Landing : Athabascau University

In Which The Author Reveals Unrealistic Expectations

I've been reading some theses - browsing, really - on research into augmented reality and mobile computing. Most of what I knew up until now has been through magazines, books, and YouTube, so I thought it wise to see what research was doing. Glad I did! Most of the papers were a few years old (i.e. amusingly dated) but they've all been useful in tracking the path of the technology.

I can't help but feel that it all seems rather isolated, though - like we should be further along. As a point: probably four years ago, I saw a video of some computer vision software under development. The developer had a single webcam, fairly low resolution, watching a model building on a tabletop. He spun the building in place slowly by hand, and as he did so, the computer built a 3D model of that building and superimposed it over the video feed. There was an artifact or two but it was remarkably good - even properly textured from the camera frames! I can imagine how it was done (pixel flow tracking for detecting the rotation of the object, edge detection to help build the model, texture built from a mask of the camera shot) but it was still quite impressive to watch.

That was four years ago, maybe more. This is something that's obviously useful in the world of AR - modeling the real world almost seems to be a required step in embedding things into it. Why haven't I seen it since then? Maybe I'm just being overly critical or unrealistic, maybe it's not robust enough to be used for more than a tech demo. Still - four years. That's an eternity.

At least it's a hopeful sign. Lots to do in the field!


  • Mark A. McCutcheon December 8, 2011 - 9:18am

    Maybe look into whatever the US military is currently researching? Today's battlefield beta-tests are tomorrow's consumer goods, a point Friedrich Kittler makes with chilling historical precision in Gramophone, Film, Typewriter

  • Colin Pinnell December 8, 2011 - 9:30am

    It's very true - the miltiary makes good use of HMDs and AR at present - at least they do down in the states:

    Vusix makes AR glasses for the civilian market as well, and some very nice ones to boot. would love to get my hands on some, but I'm not quite there yet. By the time I'm working on this stuff directly, there's probably going to be a toolset out there to use, and mobile phones will be more than robust enough to drive them. Going to be interesting stuff!

  • Jon Dron December 8, 2011 - 7:44pm

    Very true. I supervised a masters thesis on augmented reality in the late 90s and there hasn't been as much progress as one might have imagined. On the other hand, the fact that I have a few primitive but fun/useful AR apps on my iPhone is encouraging and suggests things are becoming mainstream quite fast, albeit via a device that I would not have anticipated as leading the way.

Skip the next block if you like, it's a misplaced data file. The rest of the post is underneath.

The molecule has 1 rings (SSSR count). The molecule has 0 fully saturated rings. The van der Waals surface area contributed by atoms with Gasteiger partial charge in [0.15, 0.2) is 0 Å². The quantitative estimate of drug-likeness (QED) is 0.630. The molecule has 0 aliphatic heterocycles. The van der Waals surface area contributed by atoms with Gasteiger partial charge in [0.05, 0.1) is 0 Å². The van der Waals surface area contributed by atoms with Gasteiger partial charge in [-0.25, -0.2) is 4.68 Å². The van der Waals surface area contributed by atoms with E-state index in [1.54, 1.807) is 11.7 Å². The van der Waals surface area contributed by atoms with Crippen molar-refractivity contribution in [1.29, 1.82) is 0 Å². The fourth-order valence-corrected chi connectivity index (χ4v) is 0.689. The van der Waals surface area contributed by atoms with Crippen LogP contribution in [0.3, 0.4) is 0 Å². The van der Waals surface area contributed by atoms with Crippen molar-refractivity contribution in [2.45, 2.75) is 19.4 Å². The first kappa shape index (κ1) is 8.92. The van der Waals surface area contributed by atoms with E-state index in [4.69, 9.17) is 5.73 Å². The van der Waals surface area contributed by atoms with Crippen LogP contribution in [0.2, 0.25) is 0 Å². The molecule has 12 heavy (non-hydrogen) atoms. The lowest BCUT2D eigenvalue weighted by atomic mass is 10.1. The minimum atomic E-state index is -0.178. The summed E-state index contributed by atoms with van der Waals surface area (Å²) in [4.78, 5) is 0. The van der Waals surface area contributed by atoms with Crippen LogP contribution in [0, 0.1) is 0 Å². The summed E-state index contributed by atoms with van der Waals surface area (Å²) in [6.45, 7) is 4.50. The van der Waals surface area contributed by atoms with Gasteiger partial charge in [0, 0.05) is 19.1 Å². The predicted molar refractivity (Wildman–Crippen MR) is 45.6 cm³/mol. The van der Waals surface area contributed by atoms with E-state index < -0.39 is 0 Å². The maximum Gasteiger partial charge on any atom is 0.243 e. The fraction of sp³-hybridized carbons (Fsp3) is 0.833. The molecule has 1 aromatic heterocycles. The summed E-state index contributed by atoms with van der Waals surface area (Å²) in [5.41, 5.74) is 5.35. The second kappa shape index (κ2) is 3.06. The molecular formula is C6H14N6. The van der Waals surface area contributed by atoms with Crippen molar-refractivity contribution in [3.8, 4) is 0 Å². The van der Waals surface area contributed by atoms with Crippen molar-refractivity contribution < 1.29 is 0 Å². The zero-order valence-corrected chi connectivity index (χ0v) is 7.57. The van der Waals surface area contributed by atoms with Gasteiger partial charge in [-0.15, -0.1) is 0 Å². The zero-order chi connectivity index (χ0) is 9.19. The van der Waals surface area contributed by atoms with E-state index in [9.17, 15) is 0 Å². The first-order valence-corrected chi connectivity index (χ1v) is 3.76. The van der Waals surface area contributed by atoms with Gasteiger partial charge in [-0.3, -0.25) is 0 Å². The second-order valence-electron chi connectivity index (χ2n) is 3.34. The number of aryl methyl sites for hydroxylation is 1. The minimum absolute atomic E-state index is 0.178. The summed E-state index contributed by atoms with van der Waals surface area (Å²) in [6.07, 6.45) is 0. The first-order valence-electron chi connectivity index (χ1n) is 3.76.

I am more depressed by the lack of change in VR (or immersive worlds) where things like Second Life feel like better-populated, more complex and marginally better rendered versions of early 90s technologies. In fact, we have stepped backward in several ways. Compared with the simplicity and ease of use of a late 1980s Nintendo Powerglove (I blew up my first PC motherboard with a bit of careless rewiring of one of those), modern interfaces are a nightmare of poor design that are a serious barrier to uptake. But it's more than interface. As long as objects rendered in real time for VR feel like they come from an early 90s games console, with flickering images, random disappearances, wildly uncontrollable movements and blocky graphics, it is hard to see how such things can feed effectively into AR, which is where things can really get interesting.

  • Colin Pinnell December 9, 2011 - 7:32am

    Mobile phones really have been a surprise in the past 5 years or so, haven't they? In retrospect it's perfectly reasonable - Moore's Law applies to cellphones as much as any other piece of data technology, right? Given how phones and tablets are killing PC sales, they're going to be much, much more important for AR.

    AR's got a bit of a "Solution Looking For a Problem" syndrome going on with it, I think. We've been trained into believing that work needs to be done at desks, with ledgers and filing cabinets, so the keyboard and mouse fit perfectly in. It's hard for the average corporation to see that being freed from the desktop is healthier and creates more productive, happier workers (that sounds like a research project right there, actually).

    Never got to use the Powerglove :\ We had a Genesis, which didn't have the cool toys. Commodore 64 was where I cut my teeth, though. Gaming companies have a much larger market share, and I think that makes them want to play it a lot safer - no risky weirdness. I'm glad to see the 6DOF controllers show up, and things like the Kinect. Though, that latter one is a huge disappointment for me. What happened to Project Natal? We can do so much better than this!

    My goal by the end of my BSc is to build an "AR-Room". Two sets of stereoscopic HD cameras for capture, some Vusix glasses for the user, decent surround sound audio system. I'm working on a blog post with the details, but I think it's well within the realm of possibility.

    And the realm of practicality, too! Cameras are (relatively) cheap these days, and Vusix's prices are going down. The only thing that worries me is the pose capturing with the glasses, which seems to be a source of a lot of the jitter-clipping. Still, I have ideas on that; we'll just have to see how it folds into the current state of research!